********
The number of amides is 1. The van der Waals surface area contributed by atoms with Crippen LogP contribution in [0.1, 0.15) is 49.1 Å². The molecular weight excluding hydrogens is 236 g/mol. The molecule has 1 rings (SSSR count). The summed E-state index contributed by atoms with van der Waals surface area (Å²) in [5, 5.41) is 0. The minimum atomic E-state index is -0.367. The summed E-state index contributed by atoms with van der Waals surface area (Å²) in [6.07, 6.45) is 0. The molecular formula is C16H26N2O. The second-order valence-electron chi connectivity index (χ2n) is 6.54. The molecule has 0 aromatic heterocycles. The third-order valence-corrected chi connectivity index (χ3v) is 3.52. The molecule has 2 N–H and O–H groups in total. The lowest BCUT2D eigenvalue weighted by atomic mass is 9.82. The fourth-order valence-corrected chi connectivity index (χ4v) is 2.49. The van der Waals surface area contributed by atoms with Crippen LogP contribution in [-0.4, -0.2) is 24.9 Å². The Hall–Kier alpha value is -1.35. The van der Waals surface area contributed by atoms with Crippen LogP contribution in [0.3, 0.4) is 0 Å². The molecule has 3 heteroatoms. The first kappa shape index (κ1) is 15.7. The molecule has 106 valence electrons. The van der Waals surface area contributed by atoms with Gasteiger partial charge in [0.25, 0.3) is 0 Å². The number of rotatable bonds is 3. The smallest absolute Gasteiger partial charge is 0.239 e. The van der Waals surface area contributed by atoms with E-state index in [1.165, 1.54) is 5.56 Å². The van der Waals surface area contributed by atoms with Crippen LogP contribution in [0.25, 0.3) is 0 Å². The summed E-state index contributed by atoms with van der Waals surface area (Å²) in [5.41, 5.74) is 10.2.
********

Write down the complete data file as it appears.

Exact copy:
The number of amides is 1. The van der Waals surface area contributed by atoms with Crippen LogP contribution in [0.1, 0.15) is 49.1 Å². The molecular weight excluding hydrogens is 236 g/mol. The molecule has 1 rings (SSSR count). The summed E-state index contributed by atoms with van der Waals surface area (Å²) in [5, 5.41) is 0. The minimum atomic E-state index is -0.367. The summed E-state index contributed by atoms with van der Waals surface area (Å²) in [6.07, 6.45) is 0. The molecular formula is C16H26N2O. The second-order valence-electron chi connectivity index (χ2n) is 6.54. The molecule has 0 aromatic heterocycles. The third-order valence-corrected chi connectivity index (χ3v) is 3.52. The molecule has 2 N–H and O–H groups in total. The lowest BCUT2D eigenvalue weighted by atomic mass is 9.82. The fourth-order valence-corrected chi connectivity index (χ4v) is 2.49. The van der Waals surface area contributed by atoms with Crippen LogP contribution in [-0.4, -0.2) is 24.9 Å². The Hall–Kier alpha value is -1.35. The van der Waals surface area contributed by atoms with Crippen LogP contribution in [0.3, 0.4) is 0 Å². The molecule has 3 heteroatoms. The first kappa shape index (κ1) is 15.7. The molecule has 106 valence electrons. The van der Waals surface area contributed by atoms with Gasteiger partial charge in [0.25, 0.3) is 0 Å². The number of rotatable bonds is 3. The smallest absolute Gasteiger partial charge is 0.239 e. The van der Waals surface area contributed by atoms with E-state index in [1.165, 1.54) is 5.56 Å². The van der Waals surface area contributed by atoms with Crippen LogP contribution in [0.25, 0.3) is 0 Å². The summed E-state index contributed by atoms with van der Waals surface area (Å²) in [5.41, 5.74) is 10.2.